The W

All day Monday was spent getting geared up for a 2 day trip down Westwater.  Westwater is a stretch of water on the Colorado that runs through a pretty narrow canyon and then opens up for 6 miles of open water before the takeout.  We started loading up at 6:30 on Tuesday morning and drove a little over an hour to the put-in at the Westwater Ranger Station, rigged our boats, and got onto the water at about 11.  My first introduction to trying to steer a big rubber boat was underway.

Oars are tricky buggers.  Brad sat cross-legged in front of me on the raft and tried to explain the intricacies of pushing, pulling, and double-oar turns.  “Ok, spin around to the right” is a really complicated request when you can’t remember which way to pull in order to make the boat go right.  There was a lot of, “Oh, wrong one,” and “Oops, that’s not what I meant to do” going on.  After about a half hour of trying to push myself through the canyon, I switched with Annie so she could try to learn some moves, and collapsed into the back of the boat.  “You are going to get strong this summer!” Brad keeps telling me.  I look at him with the “I am pretty sure I cannot physically do this” face a lot.

Allison, a girl who works at the Canyonlands Field Institute, was our rapid negotiator for the day and it was a lot of fun to be in the boat with her.  She takes kids out on educational river trips so she knew all about the geological formations in the canyon and could identify birds as they flew over us – she was also quick to point out when the buzzards started circling towards the end of our flatwater stretch at the end of the day… haha.  Running the rapids in Westwater was a lot of fun, especially doing it in an oar boat so that all I had to do was lean on the bow and hold on.  Gordie, a seasoned Splore vet who has been guiding boats since the early 90’s, was in our boat as well and he would point out to me what line Allison was going to take as we approached a rapid.  Having to anticipate a line is a lot different than just taking it as it comes, like I did when I spent 3 weeks lining a canoe through the North Big Salmon River.

The second part of the day was spent on flat water, rowing the 6 miles from the last rapid to the takeout.  We loaded everything up and drove back up to the put-in so that we could get ready to run the same stretch again the next day.  We made burgers and a campfire, and sat around answering questions like “Which countries only have one syllable in their name?” (Answer: France, Chad, Spain, Greece, Wales) and “Which words in the English language have all 5 vowels in order?” (Answer: facetiously [which I came up with, thankyouverymuch] and abstemiously).  By 10:30 I was in my sleeping bag under the stars, nestled between two bushes that I hoped would block the wind if any came in.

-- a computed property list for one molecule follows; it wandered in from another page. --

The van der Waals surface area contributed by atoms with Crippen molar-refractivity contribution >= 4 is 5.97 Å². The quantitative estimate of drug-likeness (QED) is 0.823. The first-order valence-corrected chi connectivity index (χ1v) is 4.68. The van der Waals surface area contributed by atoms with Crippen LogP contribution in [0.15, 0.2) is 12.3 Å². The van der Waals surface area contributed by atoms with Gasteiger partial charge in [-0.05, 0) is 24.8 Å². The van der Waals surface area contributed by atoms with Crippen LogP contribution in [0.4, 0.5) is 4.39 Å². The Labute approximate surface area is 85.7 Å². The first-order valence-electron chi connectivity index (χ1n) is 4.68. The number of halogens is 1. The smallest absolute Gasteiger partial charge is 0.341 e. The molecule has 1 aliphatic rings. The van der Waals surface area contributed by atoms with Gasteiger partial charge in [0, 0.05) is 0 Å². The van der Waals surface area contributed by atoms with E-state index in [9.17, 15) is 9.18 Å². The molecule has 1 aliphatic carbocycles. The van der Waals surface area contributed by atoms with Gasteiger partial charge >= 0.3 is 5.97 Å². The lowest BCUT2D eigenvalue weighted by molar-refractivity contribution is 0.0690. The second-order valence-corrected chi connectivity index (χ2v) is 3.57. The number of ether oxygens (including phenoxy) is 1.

Well, the wind DID come in.  At about 1AM the W rolled in all of a sudden, waking everybody up and making me thankful for all the rocks I had put on my gear as it was drying.  The bushes I had positioned myself between to act as a wind barrier only turned my sleeping area into a wind tunnel, and I spent the whole night alternating between dreams of being in a raft as it was blown away and waking up to try to cinch my sleeping bag up even more.  The next morning the wind let up just enough to give us hope that we might be able to row through it, so we loaded up and headed back out on the river for round 2 of Westwater.

The trip from the put-in to the first rapid, which usually takes about an hour and a half, took us almost 3 hours in the wind.  I sat opposite Gordie as he pulled with all his might on the oars and I pushed along with him.  There were a few times that it seemed that the wind might die down, but as soon as we would round another corner, there it would be, doing everything in its power to keep us out of the current.  When we finally made it to the rapids, everyone was having problems lining up in the right places to avoid holes and rocks because the wind was so strong.  Eventually, one of our boats ended up flipping in an infamous hole in a rapid called Skull because the girl rowing was unable to get set up in the right way due to the wind.  At the end of the rapids, we were all dreading the 6-mile stretch of flat water to the takeout.

The next 3ish hours were spent with at least 2 people rowing at a time, one pushing and one pulling.  The wind was so intense that our boat would get spun around by a strong gust, and when we finally stopped for lunch after about 2 and a half miles, the dirt from the shore was blowing at us so hard that it felt like I was getting slapped in the face.  From lunch to the takeout, all 3 of the people in my boat were rowing – one person pulling on each oar, with Gordie pushing along with us.  Allison was rowing on the other oar, and since she is much stronger than I am, I had to throw my entire body weight into every pull to keep us from turning the wrong way.  We finally made it to the takeout, and I could barely unload the boat because my arms were so tired.

We made it back to Moab, unloaded the gear and de-rigged the boats.  My shower water ran like mud from all of the sand that had encrusted itself on my face and legs from the wind.  I could barely lift my arms to brush my hair, and 11PM saw all of us sprawled on couches and even on the floor in the living room, trying to muster the energy just to go to bed.  Everyone agreed that it had been a rough day to try to learn how to row, but I was reassured that “You will probably only see wind like that a handful of times in your life,” so at least I got getting acquainted with the W out of the way in my second day ever in an oar boat.

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1 Comment

  1. Mom

     /  29 April, 2010

    My arms hurt just reading this!

    Reply

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